A Painting Only You Can See


“The Denial of St. Peter,” by Caravaggio, finished in 1610 during the last months of his life. The Metropolitan Museum of Art.


Four years before he died, the Austrian novelist and playwright Thomas Bernhard wrote one of his funniest works, “Old Masters,” a bitter comic tale of a musicologist named Reger who has spent every other day for 30 years visiting the same room at the Kunsthistorisches Museum in Vienna, planting himself on the same settee and looking at the same portrait, “The White-Bearded Man,” by Tintoretto.

Such is Reger’s devotion to his ritual that he meets the woman who will become his wife while contemplating the painting, and he maintains an almost familial relationship with an old guard, who brings him the occasional glass of water and prevents other museumgoers from entering the room when he wants to be alone. “I am not really crazy,” Reger insists to a friend. “I am just a person of extraordinary habits, a person with one extraordinary habit, to wit the extraordinary habit of going to the Kunsthistorisches Museum every other day for the past 30 years and of sitting on the Bordone Room settee.”

I haven’t gone quite so far around the bend yet, but for about a decade now I’ve kept up a more or less regular appointment of my own with a single painting — an intensely dark, brooding scene at the Metropolitan Museum of Art depicting St. Peter’s denial of Christ. The Met bought the painting in 1997, and one of the things that drew me to the work was that it didn’t immediately announce what it was: a Caravaggio, only the second to enter the museum’s permanent collection and one of fewer than a dozen on public view in the United States.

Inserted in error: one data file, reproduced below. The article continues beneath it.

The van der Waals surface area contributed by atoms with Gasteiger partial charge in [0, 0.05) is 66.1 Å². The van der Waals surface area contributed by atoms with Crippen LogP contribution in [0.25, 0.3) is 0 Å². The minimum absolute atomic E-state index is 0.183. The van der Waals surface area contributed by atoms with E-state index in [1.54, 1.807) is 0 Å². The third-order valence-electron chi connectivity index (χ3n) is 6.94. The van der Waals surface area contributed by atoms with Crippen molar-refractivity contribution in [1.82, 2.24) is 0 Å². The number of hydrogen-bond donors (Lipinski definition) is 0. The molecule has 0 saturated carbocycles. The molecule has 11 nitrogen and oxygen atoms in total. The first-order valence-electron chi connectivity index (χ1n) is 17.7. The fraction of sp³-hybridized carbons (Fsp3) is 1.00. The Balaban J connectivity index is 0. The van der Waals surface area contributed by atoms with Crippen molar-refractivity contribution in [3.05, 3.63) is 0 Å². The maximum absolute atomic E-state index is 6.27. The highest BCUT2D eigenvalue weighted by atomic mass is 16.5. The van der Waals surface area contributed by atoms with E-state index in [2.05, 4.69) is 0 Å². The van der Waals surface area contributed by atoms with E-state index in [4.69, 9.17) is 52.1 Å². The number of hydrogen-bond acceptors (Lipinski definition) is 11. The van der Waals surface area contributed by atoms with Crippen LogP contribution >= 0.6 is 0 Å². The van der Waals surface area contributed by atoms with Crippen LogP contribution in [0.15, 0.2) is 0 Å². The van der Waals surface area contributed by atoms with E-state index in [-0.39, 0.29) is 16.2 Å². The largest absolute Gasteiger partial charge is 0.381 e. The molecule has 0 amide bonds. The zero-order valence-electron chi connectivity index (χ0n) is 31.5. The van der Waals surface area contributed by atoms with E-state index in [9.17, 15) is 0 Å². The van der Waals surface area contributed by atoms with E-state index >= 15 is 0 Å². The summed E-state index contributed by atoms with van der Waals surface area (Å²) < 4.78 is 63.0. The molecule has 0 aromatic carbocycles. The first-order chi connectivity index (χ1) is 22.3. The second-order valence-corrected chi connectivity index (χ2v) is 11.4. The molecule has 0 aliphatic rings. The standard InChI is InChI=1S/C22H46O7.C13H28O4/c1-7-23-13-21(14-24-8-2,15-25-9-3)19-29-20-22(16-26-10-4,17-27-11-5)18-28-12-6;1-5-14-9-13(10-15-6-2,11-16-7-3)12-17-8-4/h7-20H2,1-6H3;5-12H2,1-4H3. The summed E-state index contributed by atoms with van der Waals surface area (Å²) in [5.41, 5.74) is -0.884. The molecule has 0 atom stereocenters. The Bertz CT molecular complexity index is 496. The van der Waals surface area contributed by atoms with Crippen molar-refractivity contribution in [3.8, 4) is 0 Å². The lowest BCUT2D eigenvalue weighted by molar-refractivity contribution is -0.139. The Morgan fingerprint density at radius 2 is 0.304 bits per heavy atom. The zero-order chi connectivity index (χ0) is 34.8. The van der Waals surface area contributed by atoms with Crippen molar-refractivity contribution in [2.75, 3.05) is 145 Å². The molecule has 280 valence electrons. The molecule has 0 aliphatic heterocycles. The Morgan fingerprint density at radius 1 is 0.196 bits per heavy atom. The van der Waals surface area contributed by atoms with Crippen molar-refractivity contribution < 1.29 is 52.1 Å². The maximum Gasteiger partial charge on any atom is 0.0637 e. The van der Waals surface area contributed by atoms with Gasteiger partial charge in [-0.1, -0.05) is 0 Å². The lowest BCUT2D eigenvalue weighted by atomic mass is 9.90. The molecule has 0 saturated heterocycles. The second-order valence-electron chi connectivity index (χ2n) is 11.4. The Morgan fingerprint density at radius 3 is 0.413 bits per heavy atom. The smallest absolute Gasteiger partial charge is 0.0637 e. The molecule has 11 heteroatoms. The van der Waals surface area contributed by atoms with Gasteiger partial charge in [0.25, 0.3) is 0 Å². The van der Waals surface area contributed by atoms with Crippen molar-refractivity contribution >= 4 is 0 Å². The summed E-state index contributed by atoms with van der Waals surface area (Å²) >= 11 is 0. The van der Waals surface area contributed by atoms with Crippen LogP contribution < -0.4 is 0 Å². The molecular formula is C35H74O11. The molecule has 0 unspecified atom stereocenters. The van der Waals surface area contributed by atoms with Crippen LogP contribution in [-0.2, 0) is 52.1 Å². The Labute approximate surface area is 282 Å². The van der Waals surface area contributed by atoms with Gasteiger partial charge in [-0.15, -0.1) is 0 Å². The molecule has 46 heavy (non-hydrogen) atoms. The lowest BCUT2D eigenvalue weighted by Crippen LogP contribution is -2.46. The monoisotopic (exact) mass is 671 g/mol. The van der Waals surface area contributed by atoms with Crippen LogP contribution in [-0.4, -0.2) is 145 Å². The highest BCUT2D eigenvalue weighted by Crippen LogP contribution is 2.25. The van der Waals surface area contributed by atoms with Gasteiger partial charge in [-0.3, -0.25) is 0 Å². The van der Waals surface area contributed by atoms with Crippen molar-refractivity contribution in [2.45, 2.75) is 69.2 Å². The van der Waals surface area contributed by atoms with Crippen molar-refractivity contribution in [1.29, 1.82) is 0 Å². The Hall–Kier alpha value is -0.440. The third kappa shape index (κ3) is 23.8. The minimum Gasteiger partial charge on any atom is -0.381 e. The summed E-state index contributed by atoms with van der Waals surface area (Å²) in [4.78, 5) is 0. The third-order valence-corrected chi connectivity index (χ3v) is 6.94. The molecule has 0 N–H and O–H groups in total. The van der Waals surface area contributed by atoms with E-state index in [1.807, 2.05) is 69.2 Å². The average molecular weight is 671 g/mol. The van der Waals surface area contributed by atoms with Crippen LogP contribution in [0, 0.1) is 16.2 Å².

Tintoretto's "White-Bearded Man" (1545). Kunsthistorisches Museum, Vienna.

“The Denial of St. Peter” has little of Caravaggio’s lyrical naturalism and none of the louche, sloe-eyed characters who people his early paintings like “The Musicians,” its lively Baroque gallery roommate, painted 15 years earlier, in 1595. In the best-known works darkness and light wage a battle cinematic enough to warm the heart of Cecil B. DeMille; in “St. Peter,” completed in the torturous last months of Caravaggio’s violent life, darkness almost carries the day, rendered in fast and sketchy strokes. “A terminally raw and ragged thing,” as Andrew Graham-Dixon describes the painting, with maybe only a little hyperbole, in his 2010 biography, “Caravaggio: A Life Sacred and Profane.”

Curators have long lamented how little time museum patrons spend in front of works; a 2001 study by the Met found the median viewing time to be only 17 seconds. And so I would love to say that I formed a conviction to make the Caravaggio my pilgrimage site in order to nobly embody the pre-Internet virtues of long looking, of allowing meaning to accrue over time. The truth is that my job as an art reporter takes me to the Met with great (and pleasing) regularity, and every time I make my way through the European galleries, I seem to end up passing the painting and stopping short in front of its pile of shadows.